Remembering George H.W. Bush through his contributions to golf
George H.W. Bush (USGA/Twitter photo)
Golf and the presidency have often gone hand in hand, but for former president George H.W. Bush, who passed away Nov. 30 at the age of 94, it was more than just a game. The Bush family has deep ties to the game, chief among them a direct link to the Walker Cup.
A USGA story highlighted that history this way in explaining how golf played prominently into the Bush family's lineage:
Bush’s grandfather, George Herbert Walker, was the most consequential of all of the Bush golfers. A single-digit handicapper, Walker was president of the USGA in 1920, and as such he had an idea to donate a trophy to an international competition for amateurs. In 1922, the first Walker Cup Match was contested between golfers from the USA and Great Britain and Ireland at National Golf Links of America in Southampton, N.Y. George W. Bush has often quizzed golf partners on the origin of the Walker Cup, enjoying that he could deliver the answer that it was his great-grandfather who was the founder.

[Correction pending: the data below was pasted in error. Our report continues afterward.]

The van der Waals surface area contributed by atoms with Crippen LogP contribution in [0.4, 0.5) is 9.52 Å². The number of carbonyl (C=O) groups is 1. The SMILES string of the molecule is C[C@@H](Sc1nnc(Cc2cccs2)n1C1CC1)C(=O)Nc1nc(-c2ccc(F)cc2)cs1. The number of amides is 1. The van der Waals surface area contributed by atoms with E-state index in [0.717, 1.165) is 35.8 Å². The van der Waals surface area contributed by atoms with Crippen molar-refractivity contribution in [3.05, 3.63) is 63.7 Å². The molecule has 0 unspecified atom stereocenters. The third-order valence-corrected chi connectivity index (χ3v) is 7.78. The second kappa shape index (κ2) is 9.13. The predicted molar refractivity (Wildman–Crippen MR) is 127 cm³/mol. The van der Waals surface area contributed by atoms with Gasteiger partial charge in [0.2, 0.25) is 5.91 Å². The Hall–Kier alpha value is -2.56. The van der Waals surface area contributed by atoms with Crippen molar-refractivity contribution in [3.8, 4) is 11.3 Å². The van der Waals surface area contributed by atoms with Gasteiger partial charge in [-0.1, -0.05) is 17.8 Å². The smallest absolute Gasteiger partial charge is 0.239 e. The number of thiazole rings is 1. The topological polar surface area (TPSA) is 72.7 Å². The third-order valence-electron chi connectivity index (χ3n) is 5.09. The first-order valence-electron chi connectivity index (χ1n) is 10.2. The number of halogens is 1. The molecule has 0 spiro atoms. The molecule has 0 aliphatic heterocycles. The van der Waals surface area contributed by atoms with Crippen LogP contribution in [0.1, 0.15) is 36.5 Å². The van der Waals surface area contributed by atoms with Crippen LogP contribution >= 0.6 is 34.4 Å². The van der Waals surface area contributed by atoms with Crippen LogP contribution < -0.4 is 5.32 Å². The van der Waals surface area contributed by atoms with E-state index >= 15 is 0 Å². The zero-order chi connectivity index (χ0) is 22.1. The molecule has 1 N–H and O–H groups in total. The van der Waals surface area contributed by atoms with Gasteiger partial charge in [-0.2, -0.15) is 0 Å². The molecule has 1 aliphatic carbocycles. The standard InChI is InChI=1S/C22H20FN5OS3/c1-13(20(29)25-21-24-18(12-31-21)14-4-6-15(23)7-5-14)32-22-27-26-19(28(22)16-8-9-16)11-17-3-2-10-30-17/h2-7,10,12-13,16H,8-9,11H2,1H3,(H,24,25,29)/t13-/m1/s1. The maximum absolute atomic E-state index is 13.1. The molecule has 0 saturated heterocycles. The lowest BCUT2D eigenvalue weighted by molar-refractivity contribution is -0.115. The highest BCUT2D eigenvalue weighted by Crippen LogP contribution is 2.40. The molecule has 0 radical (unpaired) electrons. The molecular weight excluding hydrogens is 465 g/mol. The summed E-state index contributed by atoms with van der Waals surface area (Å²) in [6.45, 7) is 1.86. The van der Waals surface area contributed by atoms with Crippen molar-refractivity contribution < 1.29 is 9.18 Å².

to read the USGA’s story in its entirety.
Bush was the 2008 recipient of the Bob Jones Award, which is bestowed upon someone who displays distinguished sportsmanship and emulates the attitude and spirit of the great amateur Jones.
Bush, who reportedly dove as low as an 11 handicap, made other contributions to the game as the Ambassador of Golf for the Northern Ohio Golf Charities, and an honorary chairman of the Presidents Cup, First Tee and USGA Museum and Archives. He was an honorary PGA member.
We particularly liked his stance on pace of play, summed up this way:
look back at Bush’s legacy in the game, penned by Jim Nantz, can be found here
article, with contributions from former senior writers James Achenbach and Jeff Rude, is here
A touching obituary from longtime golf writer Bill Fields can be found here